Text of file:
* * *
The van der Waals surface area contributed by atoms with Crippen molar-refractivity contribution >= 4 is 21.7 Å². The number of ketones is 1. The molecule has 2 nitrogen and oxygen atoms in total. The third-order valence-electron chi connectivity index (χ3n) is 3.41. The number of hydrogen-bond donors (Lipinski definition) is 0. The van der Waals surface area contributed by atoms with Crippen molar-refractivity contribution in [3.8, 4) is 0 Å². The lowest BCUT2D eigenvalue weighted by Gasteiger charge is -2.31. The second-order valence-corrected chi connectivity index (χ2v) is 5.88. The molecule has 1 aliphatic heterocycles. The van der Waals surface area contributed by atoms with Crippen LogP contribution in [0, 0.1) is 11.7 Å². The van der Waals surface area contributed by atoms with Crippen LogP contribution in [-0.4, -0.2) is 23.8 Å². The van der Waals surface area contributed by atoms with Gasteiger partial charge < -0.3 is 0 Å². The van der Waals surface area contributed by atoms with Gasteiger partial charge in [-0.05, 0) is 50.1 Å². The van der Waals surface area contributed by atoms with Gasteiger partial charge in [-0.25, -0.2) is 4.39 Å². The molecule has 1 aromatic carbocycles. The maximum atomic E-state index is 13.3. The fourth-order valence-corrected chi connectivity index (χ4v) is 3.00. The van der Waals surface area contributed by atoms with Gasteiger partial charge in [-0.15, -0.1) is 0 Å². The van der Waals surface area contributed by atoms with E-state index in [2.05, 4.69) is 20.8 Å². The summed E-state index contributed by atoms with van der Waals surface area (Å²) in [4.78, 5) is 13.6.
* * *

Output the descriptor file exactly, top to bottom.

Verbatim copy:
The van der Waals surface area contributed by atoms with Crippen molar-refractivity contribution >= 4 is 21.7 Å². The number of ketones is 1. The molecule has 2 nitrogen and oxygen atoms in total. The third-order valence-electron chi connectivity index (χ3n) is 3.41. The number of hydrogen-bond donors (Lipinski definition) is 0. The van der Waals surface area contributed by atoms with Crippen molar-refractivity contribution in [3.8, 4) is 0 Å². The lowest BCUT2D eigenvalue weighted by Gasteiger charge is -2.31. The second-order valence-corrected chi connectivity index (χ2v) is 5.88. The molecule has 1 aliphatic heterocycles. The van der Waals surface area contributed by atoms with Crippen LogP contribution in [0, 0.1) is 11.7 Å². The van der Waals surface area contributed by atoms with Crippen LogP contribution in [-0.4, -0.2) is 23.8 Å². The van der Waals surface area contributed by atoms with Gasteiger partial charge < -0.3 is 0 Å². The van der Waals surface area contributed by atoms with Gasteiger partial charge in [-0.05, 0) is 50.1 Å². The van der Waals surface area contributed by atoms with Gasteiger partial charge in [-0.25, -0.2) is 4.39 Å². The molecule has 1 aromatic carbocycles. The maximum atomic E-state index is 13.3. The fourth-order valence-corrected chi connectivity index (χ4v) is 3.00. The van der Waals surface area contributed by atoms with Gasteiger partial charge in [-0.15, -0.1) is 0 Å². The van der Waals surface area contributed by atoms with E-state index in [2.05, 4.69) is 20.8 Å². The summed E-state index contributed by atoms with van der Waals surface area (Å²) in [4.78, 5) is 13.6.